A handful of multinational security companies have been turning crackdowns on immigration into a growing global industry, reports the New York Times. Especially in the U.S., Britain, and and Australia, governments of different stripes have increasingly looked to such companies to expand detention and show voters they are enforcing tougher immigration laws.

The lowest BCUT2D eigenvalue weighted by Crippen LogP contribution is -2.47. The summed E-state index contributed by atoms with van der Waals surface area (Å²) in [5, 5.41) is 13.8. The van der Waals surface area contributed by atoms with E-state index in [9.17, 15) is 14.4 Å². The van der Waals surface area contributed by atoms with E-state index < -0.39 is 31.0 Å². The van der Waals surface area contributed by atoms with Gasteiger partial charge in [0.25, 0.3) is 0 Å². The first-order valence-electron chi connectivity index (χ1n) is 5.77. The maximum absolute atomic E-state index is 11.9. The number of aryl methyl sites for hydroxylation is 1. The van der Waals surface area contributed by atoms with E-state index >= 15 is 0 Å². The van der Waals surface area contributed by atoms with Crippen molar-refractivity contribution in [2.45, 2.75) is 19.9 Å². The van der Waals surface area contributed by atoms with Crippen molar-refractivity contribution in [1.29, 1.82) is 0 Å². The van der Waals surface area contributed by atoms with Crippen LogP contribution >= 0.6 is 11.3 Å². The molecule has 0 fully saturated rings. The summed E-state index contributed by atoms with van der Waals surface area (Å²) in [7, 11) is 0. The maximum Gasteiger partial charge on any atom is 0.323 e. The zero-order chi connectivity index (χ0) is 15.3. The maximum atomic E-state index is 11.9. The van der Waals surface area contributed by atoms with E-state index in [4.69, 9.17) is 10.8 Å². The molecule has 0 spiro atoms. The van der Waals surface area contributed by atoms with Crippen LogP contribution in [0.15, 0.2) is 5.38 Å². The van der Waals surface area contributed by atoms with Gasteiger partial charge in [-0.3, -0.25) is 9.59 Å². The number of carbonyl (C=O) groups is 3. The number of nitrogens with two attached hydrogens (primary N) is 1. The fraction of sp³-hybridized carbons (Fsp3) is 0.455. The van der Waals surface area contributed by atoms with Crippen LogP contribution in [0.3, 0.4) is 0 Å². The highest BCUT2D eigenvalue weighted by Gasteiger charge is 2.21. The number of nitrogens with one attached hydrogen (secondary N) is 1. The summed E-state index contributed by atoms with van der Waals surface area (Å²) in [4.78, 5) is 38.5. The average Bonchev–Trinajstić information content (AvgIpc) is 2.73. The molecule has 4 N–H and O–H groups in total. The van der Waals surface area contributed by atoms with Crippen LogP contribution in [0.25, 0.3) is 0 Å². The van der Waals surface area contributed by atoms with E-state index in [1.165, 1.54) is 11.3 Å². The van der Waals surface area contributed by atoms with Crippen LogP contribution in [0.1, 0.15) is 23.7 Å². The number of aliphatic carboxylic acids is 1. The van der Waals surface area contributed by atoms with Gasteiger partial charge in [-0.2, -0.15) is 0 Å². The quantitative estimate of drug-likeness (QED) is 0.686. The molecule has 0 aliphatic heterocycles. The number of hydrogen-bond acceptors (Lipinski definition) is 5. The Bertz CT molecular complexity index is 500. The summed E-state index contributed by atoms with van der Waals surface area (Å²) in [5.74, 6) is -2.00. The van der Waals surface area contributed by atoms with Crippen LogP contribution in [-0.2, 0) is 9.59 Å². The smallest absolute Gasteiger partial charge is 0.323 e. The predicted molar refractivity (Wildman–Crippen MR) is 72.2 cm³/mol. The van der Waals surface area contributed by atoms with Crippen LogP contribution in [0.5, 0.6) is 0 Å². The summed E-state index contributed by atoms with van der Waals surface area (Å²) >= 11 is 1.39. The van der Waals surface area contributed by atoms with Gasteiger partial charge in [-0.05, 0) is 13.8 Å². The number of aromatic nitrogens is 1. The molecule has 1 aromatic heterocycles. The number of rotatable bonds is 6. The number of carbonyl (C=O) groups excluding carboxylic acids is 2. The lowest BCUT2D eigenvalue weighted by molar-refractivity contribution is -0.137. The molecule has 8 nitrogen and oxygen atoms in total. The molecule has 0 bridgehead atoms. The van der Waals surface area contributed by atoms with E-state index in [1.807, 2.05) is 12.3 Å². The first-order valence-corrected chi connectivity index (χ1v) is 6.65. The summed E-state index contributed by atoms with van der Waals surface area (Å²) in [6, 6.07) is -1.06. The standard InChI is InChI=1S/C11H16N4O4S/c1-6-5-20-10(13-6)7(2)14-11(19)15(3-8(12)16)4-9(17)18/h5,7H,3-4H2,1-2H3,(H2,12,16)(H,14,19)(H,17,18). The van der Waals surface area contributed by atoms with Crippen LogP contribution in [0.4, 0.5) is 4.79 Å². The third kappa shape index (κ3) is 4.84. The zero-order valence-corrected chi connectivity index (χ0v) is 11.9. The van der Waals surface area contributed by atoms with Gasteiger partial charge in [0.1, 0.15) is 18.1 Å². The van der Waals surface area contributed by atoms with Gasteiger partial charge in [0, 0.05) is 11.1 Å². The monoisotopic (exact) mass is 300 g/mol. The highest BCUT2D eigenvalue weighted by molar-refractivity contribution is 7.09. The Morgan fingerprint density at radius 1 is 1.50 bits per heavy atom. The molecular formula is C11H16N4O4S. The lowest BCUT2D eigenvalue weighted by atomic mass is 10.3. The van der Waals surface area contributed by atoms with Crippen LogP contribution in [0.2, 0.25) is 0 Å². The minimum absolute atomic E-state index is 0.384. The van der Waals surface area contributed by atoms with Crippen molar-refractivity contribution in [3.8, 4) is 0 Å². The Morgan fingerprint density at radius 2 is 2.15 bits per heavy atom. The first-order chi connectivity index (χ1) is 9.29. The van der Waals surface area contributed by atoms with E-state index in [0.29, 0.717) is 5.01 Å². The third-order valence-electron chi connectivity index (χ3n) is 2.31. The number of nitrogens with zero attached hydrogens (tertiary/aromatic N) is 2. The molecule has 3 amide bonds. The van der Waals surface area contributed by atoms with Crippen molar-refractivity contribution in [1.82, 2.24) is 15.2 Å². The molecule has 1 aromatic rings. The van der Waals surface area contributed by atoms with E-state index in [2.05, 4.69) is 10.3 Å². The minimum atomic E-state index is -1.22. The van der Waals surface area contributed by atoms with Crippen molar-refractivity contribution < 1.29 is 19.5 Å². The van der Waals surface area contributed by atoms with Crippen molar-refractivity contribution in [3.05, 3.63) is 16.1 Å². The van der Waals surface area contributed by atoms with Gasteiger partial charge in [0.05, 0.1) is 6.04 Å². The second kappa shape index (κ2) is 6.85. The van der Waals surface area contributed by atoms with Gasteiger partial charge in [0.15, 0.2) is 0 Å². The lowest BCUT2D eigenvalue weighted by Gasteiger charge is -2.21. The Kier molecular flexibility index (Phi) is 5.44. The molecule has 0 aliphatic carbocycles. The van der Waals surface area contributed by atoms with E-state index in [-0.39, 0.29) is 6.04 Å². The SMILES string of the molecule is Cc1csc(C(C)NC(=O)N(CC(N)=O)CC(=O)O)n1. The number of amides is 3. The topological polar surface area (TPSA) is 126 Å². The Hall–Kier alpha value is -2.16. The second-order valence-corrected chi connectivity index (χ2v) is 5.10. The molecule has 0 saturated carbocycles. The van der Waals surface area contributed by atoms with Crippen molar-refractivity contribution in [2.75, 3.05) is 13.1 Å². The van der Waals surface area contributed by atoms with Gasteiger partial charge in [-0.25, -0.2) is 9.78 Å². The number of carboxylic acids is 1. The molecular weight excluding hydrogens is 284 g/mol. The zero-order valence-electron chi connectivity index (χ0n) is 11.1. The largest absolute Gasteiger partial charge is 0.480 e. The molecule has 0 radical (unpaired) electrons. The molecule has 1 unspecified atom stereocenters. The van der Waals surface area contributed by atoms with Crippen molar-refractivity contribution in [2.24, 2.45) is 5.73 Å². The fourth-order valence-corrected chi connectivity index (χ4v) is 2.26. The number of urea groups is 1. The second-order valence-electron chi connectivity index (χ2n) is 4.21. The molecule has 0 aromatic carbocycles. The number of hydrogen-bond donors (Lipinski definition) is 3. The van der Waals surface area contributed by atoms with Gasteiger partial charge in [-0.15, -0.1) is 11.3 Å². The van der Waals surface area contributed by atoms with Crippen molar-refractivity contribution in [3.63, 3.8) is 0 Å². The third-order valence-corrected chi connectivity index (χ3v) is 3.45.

Some companies are huge — one is among the world’s largest private employers. They say they are meeting demand faster and less expensively than the public sector could. The ballooning of privatized detention has been accompanied by scathing inspection reports, lawsuits, and the documentation of widespread abuse and neglect, sometimes lethal. Human rights advocates say detention has not worked as a deterrent nor speeded deportation, and some worry about the creation of a “detention-industrial complex” with a momentum of its own. In the U.S., with almost 400,000 annual detentions in 2010, up from 280,000 in 2005 — private firms control nearly half of all detention beds, compared with 8 percent in state and federal prisons.